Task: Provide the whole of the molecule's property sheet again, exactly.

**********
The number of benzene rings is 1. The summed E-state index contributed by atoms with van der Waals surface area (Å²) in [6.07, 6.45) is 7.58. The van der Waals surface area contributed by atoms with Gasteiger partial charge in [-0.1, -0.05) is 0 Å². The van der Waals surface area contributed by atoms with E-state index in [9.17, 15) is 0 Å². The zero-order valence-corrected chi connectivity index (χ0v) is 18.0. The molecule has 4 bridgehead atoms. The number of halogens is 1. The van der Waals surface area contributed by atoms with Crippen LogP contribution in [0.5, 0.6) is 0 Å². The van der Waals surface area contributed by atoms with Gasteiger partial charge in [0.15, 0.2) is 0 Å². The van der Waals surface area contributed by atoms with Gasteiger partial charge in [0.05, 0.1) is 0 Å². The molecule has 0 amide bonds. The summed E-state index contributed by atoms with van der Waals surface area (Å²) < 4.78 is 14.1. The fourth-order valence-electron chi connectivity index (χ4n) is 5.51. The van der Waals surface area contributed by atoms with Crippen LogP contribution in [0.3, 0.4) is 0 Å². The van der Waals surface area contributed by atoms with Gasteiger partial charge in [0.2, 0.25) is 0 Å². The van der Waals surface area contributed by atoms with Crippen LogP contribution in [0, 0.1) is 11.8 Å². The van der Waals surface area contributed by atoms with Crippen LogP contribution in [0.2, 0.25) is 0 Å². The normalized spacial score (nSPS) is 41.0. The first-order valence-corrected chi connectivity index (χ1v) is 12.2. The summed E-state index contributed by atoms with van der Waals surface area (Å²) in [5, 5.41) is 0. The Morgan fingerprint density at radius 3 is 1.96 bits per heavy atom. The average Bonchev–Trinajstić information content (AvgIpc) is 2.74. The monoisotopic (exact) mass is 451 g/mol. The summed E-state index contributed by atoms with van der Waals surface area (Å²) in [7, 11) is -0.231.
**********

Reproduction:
The number of benzene rings is 1. The summed E-state index contributed by atoms with van der Waals surface area (Å²) in [6.07, 6.45) is 7.58. The van der Waals surface area contributed by atoms with Gasteiger partial charge in [-0.1, -0.05) is 0 Å². The van der Waals surface area contributed by atoms with E-state index in [9.17, 15) is 0 Å². The zero-order valence-corrected chi connectivity index (χ0v) is 18.0. The molecule has 4 bridgehead atoms. The number of halogens is 1. The van der Waals surface area contributed by atoms with Crippen LogP contribution in [0.5, 0.6) is 0 Å². The van der Waals surface area contributed by atoms with Gasteiger partial charge in [0.15, 0.2) is 0 Å². The van der Waals surface area contributed by atoms with Gasteiger partial charge in [0.05, 0.1) is 0 Å². The molecule has 0 amide bonds. The summed E-state index contributed by atoms with van der Waals surface area (Å²) < 4.78 is 14.1. The fourth-order valence-electron chi connectivity index (χ4n) is 5.51. The van der Waals surface area contributed by atoms with Crippen LogP contribution in [0.3, 0.4) is 0 Å². The van der Waals surface area contributed by atoms with Gasteiger partial charge in [0.2, 0.25) is 0 Å². The van der Waals surface area contributed by atoms with Crippen LogP contribution in [0, 0.1) is 11.8 Å². The van der Waals surface area contributed by atoms with Crippen LogP contribution in [0.2, 0.25) is 0 Å². The normalized spacial score (nSPS) is 41.0. The first-order valence-corrected chi connectivity index (χ1v) is 12.2. The summed E-state index contributed by atoms with van der Waals surface area (Å²) in [5, 5.41) is 0. The Morgan fingerprint density at radius 3 is 1.96 bits per heavy atom. The average Bonchev–Trinajstić information content (AvgIpc) is 2.74. The monoisotopic (exact) mass is 451 g/mol. The summed E-state index contributed by atoms with van der Waals surface area (Å²) in [7, 11) is -0.231.